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Okay, I'm trying to "jump" the starter on my '03 V8 ---- the reason is that I just want to spin the engine to check some things out. I am doing this with the car essentially "off-line" ---- in other words, by-passing the ignition, fuel delivery, alarm, electrical systems, etc.

So, I've completely disconnected the car's battery --- both pos & neg terminals and all cables that attach (e.g., as if no battery in the car). Using an external battery, I've clamped a cable from the battery positive terminal to the positive (red) cable which goes directly to the starter, and I've also wired the (white / red) wire which goes from the starter solenoid relay to the starter solenoid (downstream of the relay, so directly to the solenoid) directly to the battery positive terminal ------ so, both the starter and solenoid should be seeing +12V.

To ground the circuit back to the negative battery terminal, I've clamped a cable on the negative battery terminal and onto the bell housing of the car.

Problem is, when I "throw the switch", I get nothing ---- starter does not operate. Am I wrong in assuming that the starter & solenoid are negative-grounded through the block (i.e., does it connect to a ground return cable somewhere instead that I should be tapping in to) ????

OR, is it possible that the bell housing is either non-conductive ---- magnesium alloy perhaps, instead of aluminum ??? ---- or, is not well-enough electrically coupled to the block to complete the return circuit ???

What the heck am I doing wrong / stupid here, guys ?!

See the attached diagram for reference....
 

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If that's really the right diagram, it looks like you are on the right track.

Why not just run a cable from the negative post of the battery directly to the housing of the starter? I don't think that's your problem, but it would take that part of the circuit out of the equation. Everything seems well grounded together on these cars.

And I seriously doubt the bell housing is mag because it would be all corroded by now on all our cars. You can use a regular volt meter to test continuity between the bell housing and the starter motor. Just set it to that position where it beeps when you touch the two leads together and then touch the ends to the bell housing and the starter housing.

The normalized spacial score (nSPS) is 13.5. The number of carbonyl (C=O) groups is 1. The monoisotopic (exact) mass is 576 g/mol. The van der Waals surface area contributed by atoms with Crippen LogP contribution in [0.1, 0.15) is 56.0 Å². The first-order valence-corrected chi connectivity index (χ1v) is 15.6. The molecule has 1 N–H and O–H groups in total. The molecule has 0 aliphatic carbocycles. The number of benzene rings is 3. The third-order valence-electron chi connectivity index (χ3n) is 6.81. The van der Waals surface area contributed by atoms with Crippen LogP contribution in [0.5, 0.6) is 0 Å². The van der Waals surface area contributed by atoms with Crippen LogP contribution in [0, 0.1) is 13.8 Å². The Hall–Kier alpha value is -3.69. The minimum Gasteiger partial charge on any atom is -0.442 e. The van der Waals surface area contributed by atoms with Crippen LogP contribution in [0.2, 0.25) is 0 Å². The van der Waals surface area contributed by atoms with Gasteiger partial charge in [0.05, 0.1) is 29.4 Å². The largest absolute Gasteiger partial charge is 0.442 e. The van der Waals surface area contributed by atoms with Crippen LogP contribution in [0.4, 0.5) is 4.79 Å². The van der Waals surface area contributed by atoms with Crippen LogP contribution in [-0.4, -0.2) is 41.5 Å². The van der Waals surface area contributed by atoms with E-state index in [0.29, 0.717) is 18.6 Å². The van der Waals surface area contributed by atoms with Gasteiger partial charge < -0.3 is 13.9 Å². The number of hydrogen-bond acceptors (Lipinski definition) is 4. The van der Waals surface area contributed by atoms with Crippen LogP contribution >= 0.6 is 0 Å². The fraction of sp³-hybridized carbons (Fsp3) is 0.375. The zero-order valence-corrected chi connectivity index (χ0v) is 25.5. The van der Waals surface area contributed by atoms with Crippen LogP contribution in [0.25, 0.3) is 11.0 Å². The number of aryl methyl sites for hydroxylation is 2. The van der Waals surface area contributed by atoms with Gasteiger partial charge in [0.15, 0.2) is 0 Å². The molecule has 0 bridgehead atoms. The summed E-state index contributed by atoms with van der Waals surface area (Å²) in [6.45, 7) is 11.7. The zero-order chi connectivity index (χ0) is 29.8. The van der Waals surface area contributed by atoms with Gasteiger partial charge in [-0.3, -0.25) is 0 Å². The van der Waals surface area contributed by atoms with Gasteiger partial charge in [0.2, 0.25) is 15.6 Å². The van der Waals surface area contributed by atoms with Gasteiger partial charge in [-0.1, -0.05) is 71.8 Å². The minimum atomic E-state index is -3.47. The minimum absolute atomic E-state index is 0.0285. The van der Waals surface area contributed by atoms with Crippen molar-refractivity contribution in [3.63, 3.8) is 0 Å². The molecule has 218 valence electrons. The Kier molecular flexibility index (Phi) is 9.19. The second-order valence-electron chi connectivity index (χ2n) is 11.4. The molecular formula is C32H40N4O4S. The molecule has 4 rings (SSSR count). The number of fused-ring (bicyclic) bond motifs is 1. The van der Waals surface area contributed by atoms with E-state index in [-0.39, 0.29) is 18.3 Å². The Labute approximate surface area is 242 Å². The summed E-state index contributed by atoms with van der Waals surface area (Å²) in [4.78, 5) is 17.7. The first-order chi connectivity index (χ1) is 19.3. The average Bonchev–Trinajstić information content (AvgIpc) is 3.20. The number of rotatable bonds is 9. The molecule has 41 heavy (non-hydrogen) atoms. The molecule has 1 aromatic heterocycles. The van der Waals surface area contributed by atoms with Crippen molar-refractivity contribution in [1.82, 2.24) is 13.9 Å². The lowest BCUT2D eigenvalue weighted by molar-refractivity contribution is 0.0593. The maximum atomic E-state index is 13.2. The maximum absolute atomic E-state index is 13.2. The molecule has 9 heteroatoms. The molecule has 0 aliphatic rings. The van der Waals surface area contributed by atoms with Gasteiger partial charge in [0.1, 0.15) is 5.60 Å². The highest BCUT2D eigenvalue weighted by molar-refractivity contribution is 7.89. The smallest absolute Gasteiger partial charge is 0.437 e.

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Discussion Starter #3
If that's really the right diagram, it looks like you are on the right track.

Why not just run a cable from the negative post of the battery directly to the housing of the starter? I don't think that's your problem, but it would take that part of the circuit out of the equation. Everything seems well grounded together on these cars.

And I seriously doubt the bell housing is mag because it would be all corroded by now on all our cars. You can use a regular volt meter to test continuity between the bell housing and the starter motor. Just set it to that position where it beeps when you touch the two leads together and then touch the ends to the bell housing and the starter housing.
Thanks for the help :)

I just discovered the problem --- and it was a bonehead move on my part.

The auxiliary battery I was using was dead, or at least not putting out enough amps to turn the starter, (although the damn thing tested "good" by my meter ---- which is another story --- meter was miss-calibrated). I was in a hurry and did not do my due diligence with checking out all the equipment. ( :mad: at myself , because I know better)

Anyway, I got it sorted --- swapped with a good battery. Starter spun as it should.
 

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I thought about suggesting to check the health of the battery, but then I thought surely...
 
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